2020–21 Men’s Hockey East Preview: UMass Amherst Minutemen

Last Season: 21–11–2 (14–8–2, second in Hockey East)

Head Coach: Greg Carvel (fifth season)

Preseason poll projected finish: Second

Departures: F Mitchell Chaffee, F Marco Bozzo, F Niko Hildenbrand, F Jack Suter, D Jake McLaughlin

Additions: F Josh Lopina, F Oliver MacDonald, F Ryan Sullivan, D Alger Linden, D Aaron Bohlinger

By Christian Skroce

Like many teams, UMass Amherst was disappointed by the way last season ended, as it deprived them of the chance to flex their muscles in postseason play. Most would say Cornell or Boston College were most negatively affected by the COVID-19 shutdown, but UMass absolutely belongs in that conversation. The Minutemen had locked up the second seed in the Hockey East playoffs and were set to take on a reeling Northeastern team when the world shut down. Suddenly, UMass saw their opportunity to avenge a semifinals loss a year prior vanish, as did their chance to reach the Frozen Four for a second year in a row. UMass found itself wondering what could have been, and this upcoming season will be their chance to answer that question.

As has been the case over the last two seasons under Greg Carvel, this year’s Minutemen squad is poised not only to contend for a Hockey East Championship, but for a national championship as well. UMass entered the season ranked seventh in the country and was selected to finish second in Hockey East behind Boston College in this year’s preseason poll. The team has experienced a meteoric rise under Carvel, ascending from 5–29–2 during his first year at the helm to 31–10–0 (and the NCAA runner-up) in his third season. Interestingly enough, Carvel owns both the single-season loss and win records for UMass.

Carvel has become known as a master recruiter, crafting two straight top-five classes in his second and third offseasons with the team. Although this year’s incoming freshman class is not as highly touted as Carvel’s previous groups, it will do well to fill key holes left by UMass’s departing players. Most notably, the Minuteman lost captain forwards Mitchell Chafee and Niko Hildenbrand, both of whom are members of the historic class that included current NHL star Cale Makar.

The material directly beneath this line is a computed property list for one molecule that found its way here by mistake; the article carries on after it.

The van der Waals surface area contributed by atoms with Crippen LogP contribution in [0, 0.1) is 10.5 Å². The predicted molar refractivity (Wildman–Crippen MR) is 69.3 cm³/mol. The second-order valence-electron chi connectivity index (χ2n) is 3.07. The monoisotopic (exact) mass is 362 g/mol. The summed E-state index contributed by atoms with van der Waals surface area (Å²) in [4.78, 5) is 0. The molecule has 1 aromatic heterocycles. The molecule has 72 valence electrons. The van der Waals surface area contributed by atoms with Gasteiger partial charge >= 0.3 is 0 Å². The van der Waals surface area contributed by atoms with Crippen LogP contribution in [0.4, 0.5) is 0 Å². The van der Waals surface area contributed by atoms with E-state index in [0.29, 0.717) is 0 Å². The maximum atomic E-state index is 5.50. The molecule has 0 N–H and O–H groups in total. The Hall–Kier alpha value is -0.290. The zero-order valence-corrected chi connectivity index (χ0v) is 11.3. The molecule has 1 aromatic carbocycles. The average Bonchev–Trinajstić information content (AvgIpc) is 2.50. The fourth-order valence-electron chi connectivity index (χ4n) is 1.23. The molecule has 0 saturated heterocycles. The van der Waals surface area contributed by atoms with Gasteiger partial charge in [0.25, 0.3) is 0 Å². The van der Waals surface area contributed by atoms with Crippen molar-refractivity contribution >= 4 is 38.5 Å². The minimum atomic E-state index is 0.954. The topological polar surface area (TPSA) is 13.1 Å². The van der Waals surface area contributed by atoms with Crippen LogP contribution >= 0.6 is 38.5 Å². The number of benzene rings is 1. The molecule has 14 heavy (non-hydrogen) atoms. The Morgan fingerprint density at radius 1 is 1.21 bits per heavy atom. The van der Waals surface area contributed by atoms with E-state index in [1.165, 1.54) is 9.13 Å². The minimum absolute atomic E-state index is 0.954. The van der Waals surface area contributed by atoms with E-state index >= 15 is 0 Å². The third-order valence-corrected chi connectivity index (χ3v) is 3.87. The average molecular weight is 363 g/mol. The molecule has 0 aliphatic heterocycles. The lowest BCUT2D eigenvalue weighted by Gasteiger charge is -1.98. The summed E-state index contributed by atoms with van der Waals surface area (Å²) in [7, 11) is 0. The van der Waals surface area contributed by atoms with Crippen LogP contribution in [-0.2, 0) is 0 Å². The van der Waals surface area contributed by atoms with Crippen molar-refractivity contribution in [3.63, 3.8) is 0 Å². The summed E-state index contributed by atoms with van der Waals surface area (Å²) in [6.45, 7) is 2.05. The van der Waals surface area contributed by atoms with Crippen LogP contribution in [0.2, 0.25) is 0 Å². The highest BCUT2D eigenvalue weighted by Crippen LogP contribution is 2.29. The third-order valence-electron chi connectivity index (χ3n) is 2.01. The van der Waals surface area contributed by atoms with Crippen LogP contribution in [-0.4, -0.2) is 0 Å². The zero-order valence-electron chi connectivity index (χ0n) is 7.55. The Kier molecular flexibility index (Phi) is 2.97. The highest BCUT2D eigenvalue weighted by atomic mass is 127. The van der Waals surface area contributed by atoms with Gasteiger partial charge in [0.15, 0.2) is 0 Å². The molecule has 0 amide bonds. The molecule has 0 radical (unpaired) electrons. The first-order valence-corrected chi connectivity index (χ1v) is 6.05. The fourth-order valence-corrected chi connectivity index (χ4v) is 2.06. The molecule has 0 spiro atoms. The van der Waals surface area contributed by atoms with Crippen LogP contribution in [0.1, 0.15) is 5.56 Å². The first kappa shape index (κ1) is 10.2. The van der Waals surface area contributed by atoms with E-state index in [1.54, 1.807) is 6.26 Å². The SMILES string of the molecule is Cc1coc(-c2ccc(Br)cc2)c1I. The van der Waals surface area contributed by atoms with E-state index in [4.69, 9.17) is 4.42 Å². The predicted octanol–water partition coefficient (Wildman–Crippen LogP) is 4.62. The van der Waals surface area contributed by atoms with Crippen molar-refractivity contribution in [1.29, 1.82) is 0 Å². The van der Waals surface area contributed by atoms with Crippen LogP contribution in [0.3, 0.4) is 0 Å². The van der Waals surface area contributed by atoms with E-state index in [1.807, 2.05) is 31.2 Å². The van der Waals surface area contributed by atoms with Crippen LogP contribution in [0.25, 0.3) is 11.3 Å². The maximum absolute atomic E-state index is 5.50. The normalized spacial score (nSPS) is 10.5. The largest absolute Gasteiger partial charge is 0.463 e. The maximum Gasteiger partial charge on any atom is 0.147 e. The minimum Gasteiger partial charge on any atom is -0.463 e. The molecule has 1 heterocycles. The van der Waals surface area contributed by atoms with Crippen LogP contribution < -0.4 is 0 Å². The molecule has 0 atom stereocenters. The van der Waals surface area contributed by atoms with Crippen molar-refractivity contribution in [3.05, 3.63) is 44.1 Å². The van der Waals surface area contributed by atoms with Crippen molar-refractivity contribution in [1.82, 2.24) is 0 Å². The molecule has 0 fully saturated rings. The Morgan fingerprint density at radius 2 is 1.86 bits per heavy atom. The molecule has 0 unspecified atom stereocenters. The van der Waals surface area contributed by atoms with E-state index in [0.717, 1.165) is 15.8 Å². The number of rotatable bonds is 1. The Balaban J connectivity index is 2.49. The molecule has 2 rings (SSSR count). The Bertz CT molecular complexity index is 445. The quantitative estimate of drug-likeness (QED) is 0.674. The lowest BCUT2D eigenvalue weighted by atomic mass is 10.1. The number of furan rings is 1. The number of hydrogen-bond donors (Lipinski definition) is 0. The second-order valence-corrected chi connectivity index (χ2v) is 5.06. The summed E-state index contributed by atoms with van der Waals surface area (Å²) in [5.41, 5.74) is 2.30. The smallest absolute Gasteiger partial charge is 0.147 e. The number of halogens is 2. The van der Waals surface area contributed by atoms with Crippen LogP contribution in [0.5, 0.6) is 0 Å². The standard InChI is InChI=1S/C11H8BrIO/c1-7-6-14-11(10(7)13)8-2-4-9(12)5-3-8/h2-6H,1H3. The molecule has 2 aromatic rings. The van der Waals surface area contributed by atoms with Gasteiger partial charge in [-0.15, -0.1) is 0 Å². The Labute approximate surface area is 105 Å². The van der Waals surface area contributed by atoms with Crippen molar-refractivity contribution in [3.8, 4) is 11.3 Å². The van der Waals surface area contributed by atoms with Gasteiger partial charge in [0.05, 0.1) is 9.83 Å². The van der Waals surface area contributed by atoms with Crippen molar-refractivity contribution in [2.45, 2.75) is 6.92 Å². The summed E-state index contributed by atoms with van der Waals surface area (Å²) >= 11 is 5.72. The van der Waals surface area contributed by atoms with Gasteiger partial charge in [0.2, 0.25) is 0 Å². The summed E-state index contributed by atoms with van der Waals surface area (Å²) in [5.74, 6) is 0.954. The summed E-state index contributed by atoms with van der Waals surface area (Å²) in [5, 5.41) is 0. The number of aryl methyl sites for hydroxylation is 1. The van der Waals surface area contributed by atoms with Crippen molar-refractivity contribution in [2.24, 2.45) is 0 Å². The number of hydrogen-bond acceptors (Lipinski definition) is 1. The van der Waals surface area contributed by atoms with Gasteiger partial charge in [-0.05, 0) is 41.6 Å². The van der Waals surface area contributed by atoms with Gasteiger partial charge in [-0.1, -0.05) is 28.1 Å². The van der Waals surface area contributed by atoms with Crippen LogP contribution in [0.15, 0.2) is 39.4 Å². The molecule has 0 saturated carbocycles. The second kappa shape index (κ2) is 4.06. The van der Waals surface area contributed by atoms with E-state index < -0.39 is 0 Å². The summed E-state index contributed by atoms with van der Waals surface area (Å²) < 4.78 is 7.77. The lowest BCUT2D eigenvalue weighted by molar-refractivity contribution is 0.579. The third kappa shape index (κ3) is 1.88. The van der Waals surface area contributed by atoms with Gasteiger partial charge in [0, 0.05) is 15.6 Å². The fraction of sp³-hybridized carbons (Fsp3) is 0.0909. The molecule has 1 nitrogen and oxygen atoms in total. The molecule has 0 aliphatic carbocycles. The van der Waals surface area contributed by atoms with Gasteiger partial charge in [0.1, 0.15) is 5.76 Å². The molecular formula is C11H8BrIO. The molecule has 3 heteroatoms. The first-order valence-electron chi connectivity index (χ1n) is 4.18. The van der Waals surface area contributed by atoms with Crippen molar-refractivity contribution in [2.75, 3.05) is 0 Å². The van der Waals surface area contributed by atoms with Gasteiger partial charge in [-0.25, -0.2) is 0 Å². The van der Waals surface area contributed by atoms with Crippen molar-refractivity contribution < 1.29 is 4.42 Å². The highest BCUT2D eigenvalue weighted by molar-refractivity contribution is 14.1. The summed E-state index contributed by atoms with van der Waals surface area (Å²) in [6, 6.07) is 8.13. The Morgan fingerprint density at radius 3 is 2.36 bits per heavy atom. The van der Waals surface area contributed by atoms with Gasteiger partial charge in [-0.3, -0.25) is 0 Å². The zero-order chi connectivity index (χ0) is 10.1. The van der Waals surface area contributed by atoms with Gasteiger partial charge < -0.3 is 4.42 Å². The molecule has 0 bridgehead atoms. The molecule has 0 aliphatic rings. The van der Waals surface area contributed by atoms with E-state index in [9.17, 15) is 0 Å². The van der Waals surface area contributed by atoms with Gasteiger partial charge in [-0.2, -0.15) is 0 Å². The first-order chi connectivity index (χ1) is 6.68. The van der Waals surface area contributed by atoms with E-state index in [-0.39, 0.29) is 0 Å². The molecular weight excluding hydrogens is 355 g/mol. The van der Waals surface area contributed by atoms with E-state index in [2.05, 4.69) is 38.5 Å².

Amherst brings in freshmen forwards Josh Lopina and Oliver MacDonald to help replace its stars. Lopina brings unmatched size and physicality to the forward group, while MacDonald is more of a skillful forward with impressive skating and playmaking ability. Jake Gaudet, Oliver Chau, and Bobby Trivigno will be the important veteran presence for UMass’s forward group. 

While the team may not have any true attacking stars, their impressive forward depth can wreak havoc. Despite not having any-top tier forwards, UMass can employ dangerous third and fourth lines to wear down opponents and allow for multiple scoring opportunities.

The team’s strength will continue to be defense and goaltending, as it has for the last several years under Carvel. The defensive unit is led by captain Marc Del Gaizo, who has logged at least 15 points in both of his seasons with the Minutemen. Joining him on the blue line will be returnees Ty Farmer, Colin Felix, Zac Jones, and Matthew Kessel, all four of whom like to be involved in the offense and set up crippling counterattacks.

The Minutemen also added freshman defensemen Linden Alger and Aaron Bohlinger to round out the unit. Bohlinger will be a name to watch all season long and should be considered a favorite to make the all-freshman team for Hockey East. He is undersized, but provides an excellent spark on offense and offers tremendous upside.

If an impressive group of defensemen wasn’t enough, UMass also boasts one of the best goalie combinations in the country. The team’s starting netminder for most of the season will likely be senior Matt Murray, who has a 42–23–2 record during his three years at UMass. The Minutemen can also call on junior Filip Lindberg, who might be the best backup goalie in the country. In a season as strange as this one, having two capable goalies may prove to be a significant advantage. Both Murray and Lindberg posted goals against averages of less than 1.90 last season and have plenty of experience to lean on.